This article was original published in the Health and Human Rights Journal. Read it there, or below:
Full disclosure: initially, I was not very excited about the announcement of the convening of the United Nations Secretary-General’s High-Level Panel on Access to Medicines. Every human rights advocate has learned to approach with restraint the news of yet another august group convening to review a crisis.
Such groups can be counted on to issue a wonderful report with promising language. But, almost inevitably, the gauzy, aspirational recommendations in that report are promptly ignored. Worse, in the case of access to medicines, noble but unenforceable calls for reform are reliably bulldozed over by binding trade agreements that elevate corporate profits over human rights.
Further, in the case of the UN and its Secretary General, the conveners of this panel, there is a disturbing track record of deeds not matching words. The UN’s shameful non-response to its culpability in triggering the devastating 2010 Haitian cholera epidemic defies its many pledges to respect human rights, including the right to health.
Perhaps in anticipation of skeptical reactions like mine, the titles of these groups sometimes try a bit too hard to evoke confidence. “The United Nations Secretary-General’s High-Level Panel on Access to Medicines.” I am never clear on the hierarchy involved: Is “high-level” a ranking above “blue-ribbon?” Is a panel more impactful than a commission, and where does a study group fall on that continuum? It can be a challenge to resist an eye-roll.
All that said, I am putting my cynicism aside. After all, human rights history shows us that talk about a right usually goes on for decades, if not generations, before it becomes an enforceable reality. Plenty of blue-ribbon panels were convened and reports written along the path to overcoming slavery and apartheid and colonialism–even if it took in-the-street/in-your-face protests, boycotts, and resistance to put those movements over the top.
And this particular panel’s membership is impressive: notably, it includes Yusuf Hamied, chair of the generic drug manufacturer Cipla, and one of the heroes of the historically successful HIV/AIDS treatment movement. Hamied and Cipla’s 2001 offer of antiretrovirals at $1/day was one of the final blows that toppled the Big Pharma patent blockade on access to HIV/AIDS medicines, thereby rescuing millions from death because they could not afford corporate prices.
There are politicians and a Big Pharma CEO on the panel, too, but other members include Oxfam’s Winnie Byanyima and veteran Canadian diplomat and HIV/AIDS treatment activist Stephen Lewis. Lewis has seen such panels come and go without much impact, but he thinks this time may be different. “Access to medicines has become one of humankind’s greatest crises, perhaps right behind climate change,” he told me as part of an interview in December. “This has become a problem for the developed world alongside the developing world, and I think that means great changes are coming.”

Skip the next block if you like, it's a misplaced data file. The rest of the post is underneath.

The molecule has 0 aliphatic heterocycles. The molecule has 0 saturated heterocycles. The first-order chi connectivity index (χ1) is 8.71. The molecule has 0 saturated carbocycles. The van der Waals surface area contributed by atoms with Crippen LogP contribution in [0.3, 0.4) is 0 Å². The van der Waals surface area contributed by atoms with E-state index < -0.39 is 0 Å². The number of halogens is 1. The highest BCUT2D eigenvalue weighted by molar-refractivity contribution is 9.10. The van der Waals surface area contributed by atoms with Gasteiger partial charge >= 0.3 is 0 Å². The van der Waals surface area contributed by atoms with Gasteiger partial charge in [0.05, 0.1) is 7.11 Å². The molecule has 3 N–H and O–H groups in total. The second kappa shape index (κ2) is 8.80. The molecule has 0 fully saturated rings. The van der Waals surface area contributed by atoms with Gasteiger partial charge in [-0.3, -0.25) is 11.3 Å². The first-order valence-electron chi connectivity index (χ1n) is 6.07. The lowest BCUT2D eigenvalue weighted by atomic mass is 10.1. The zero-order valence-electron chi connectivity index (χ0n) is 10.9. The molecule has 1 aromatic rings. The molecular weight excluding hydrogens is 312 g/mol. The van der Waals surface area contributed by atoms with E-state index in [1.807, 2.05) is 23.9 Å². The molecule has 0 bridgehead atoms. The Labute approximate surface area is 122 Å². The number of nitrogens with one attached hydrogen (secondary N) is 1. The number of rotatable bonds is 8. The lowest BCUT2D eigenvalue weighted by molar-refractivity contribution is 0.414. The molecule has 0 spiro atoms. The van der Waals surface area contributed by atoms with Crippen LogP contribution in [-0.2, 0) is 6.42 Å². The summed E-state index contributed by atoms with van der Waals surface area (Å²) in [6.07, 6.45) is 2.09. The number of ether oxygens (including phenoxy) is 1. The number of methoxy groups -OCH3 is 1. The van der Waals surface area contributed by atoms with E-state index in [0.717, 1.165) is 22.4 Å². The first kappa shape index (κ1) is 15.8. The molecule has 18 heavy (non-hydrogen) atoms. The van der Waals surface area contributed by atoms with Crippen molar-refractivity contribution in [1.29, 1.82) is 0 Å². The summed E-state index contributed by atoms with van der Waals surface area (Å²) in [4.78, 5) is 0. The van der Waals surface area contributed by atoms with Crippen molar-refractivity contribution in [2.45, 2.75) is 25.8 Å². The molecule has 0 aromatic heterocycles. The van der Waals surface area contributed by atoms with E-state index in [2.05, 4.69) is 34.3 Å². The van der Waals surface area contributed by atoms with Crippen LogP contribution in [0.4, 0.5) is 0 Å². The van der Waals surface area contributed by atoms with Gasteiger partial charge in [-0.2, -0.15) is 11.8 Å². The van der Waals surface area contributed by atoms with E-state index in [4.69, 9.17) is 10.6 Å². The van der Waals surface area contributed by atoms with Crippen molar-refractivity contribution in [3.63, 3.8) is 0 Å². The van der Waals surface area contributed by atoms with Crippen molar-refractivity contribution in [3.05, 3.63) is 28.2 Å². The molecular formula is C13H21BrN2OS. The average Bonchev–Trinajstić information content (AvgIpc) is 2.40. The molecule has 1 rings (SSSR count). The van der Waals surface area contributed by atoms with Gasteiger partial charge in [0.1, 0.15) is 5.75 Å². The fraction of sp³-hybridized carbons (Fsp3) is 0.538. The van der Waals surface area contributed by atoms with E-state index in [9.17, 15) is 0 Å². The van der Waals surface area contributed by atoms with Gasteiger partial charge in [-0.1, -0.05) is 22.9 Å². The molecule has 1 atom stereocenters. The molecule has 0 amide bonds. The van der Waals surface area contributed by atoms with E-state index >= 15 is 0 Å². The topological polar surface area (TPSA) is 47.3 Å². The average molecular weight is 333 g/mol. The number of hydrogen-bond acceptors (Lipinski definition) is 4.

If the early press releases coming from the panel are any indication, this group is willing to confront the brutal core of this crisis: people are dying because our current system shackles medicine access to profit-seeking patents. The panel has already pointed out that millions die each year from AIDS, TB, hepatitis C, and non-communicable diseases, all due to lack of access to medicine that would have saved their lives. Its press releases quote Michael Kirby, panel member and former justice of Australia’s High Court, as saying the market alone cannot be trusted to provide life-saving medicines.
In speaking about the panel, Secretary-General Ban Ki-moon has referenced the tragedy of the Ebola pandemic, which killed 11,000-plus people. For the panel, the lesson from that pandemic is cruelly instructive: vaccines and treatments for Ebola, promising in health impact but considered to be unprofitable by the corporate medicine industry, languished in preclinical development. Meanwhile, drugs to treat erectile dysfunction and eliminate facial wrinkles were rushed to market.
The panel has a fast timeline—it plans to offer its report to the Secretary-General in June. And the world’s top access to medicines activists are expected to respond to its call for contributions. These seasoned advocates know that even a sky-high-level panel will not immediately bring justice to a system built on a fatally flawed foundation. But as they continue to organize and agitate, they hope this process will spur a few more steps to be taken along the path to meaningful change.